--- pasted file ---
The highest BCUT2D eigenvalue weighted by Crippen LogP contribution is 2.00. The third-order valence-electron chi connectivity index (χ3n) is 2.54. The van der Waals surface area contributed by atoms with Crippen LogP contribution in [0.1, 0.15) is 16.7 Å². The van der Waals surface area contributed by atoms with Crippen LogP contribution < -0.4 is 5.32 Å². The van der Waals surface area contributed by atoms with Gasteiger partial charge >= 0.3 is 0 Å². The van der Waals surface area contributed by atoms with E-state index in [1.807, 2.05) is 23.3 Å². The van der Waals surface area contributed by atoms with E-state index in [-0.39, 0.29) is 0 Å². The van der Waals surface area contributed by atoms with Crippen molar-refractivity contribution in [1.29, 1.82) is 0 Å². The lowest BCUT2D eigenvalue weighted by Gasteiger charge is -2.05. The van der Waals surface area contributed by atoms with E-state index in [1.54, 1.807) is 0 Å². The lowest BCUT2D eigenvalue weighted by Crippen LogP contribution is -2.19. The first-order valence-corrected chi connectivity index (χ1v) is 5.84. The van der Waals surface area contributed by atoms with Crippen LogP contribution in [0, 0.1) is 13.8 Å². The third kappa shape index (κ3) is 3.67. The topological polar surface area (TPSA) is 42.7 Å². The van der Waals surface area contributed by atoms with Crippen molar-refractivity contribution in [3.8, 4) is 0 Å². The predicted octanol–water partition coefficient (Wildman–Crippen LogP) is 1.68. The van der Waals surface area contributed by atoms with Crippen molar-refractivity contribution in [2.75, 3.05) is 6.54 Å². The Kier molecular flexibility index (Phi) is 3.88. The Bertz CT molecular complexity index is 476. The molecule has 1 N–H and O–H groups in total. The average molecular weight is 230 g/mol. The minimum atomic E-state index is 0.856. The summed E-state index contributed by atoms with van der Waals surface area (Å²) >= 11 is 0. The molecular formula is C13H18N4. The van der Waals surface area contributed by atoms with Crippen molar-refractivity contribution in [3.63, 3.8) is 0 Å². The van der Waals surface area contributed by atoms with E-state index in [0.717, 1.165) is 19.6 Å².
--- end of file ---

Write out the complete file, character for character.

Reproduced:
The highest BCUT2D eigenvalue weighted by Crippen LogP contribution is 2.00. The third-order valence-electron chi connectivity index (χ3n) is 2.54. The van der Waals surface area contributed by atoms with Crippen LogP contribution in [0.1, 0.15) is 16.7 Å². The van der Waals surface area contributed by atoms with Crippen LogP contribution < -0.4 is 5.32 Å². The van der Waals surface area contributed by atoms with Gasteiger partial charge >= 0.3 is 0 Å². The van der Waals surface area contributed by atoms with E-state index in [1.807, 2.05) is 23.3 Å². The van der Waals surface area contributed by atoms with E-state index in [-0.39, 0.29) is 0 Å². The van der Waals surface area contributed by atoms with Crippen molar-refractivity contribution in [1.29, 1.82) is 0 Å². The lowest BCUT2D eigenvalue weighted by Gasteiger charge is -2.05. The van der Waals surface area contributed by atoms with E-state index in [1.54, 1.807) is 0 Å². The lowest BCUT2D eigenvalue weighted by Crippen LogP contribution is -2.19. The first-order valence-corrected chi connectivity index (χ1v) is 5.84. The van der Waals surface area contributed by atoms with Crippen LogP contribution in [0, 0.1) is 13.8 Å². The third kappa shape index (κ3) is 3.67. The topological polar surface area (TPSA) is 42.7 Å². The van der Waals surface area contributed by atoms with Crippen molar-refractivity contribution in [3.8, 4) is 0 Å². The predicted octanol–water partition coefficient (Wildman–Crippen LogP) is 1.68. The van der Waals surface area contributed by atoms with Crippen molar-refractivity contribution in [2.75, 3.05) is 6.54 Å². The Kier molecular flexibility index (Phi) is 3.88. The Bertz CT molecular complexity index is 476. The molecule has 1 N–H and O–H groups in total. The average molecular weight is 230 g/mol. The minimum atomic E-state index is 0.856. The summed E-state index contributed by atoms with van der Waals surface area (Å²) >= 11 is 0. The molecular formula is C13H18N4. The van der Waals surface area contributed by atoms with Crippen molar-refractivity contribution in [3.63, 3.8) is 0 Å². The van der Waals surface area contributed by atoms with E-state index in [0.717, 1.165) is 19.6 Å².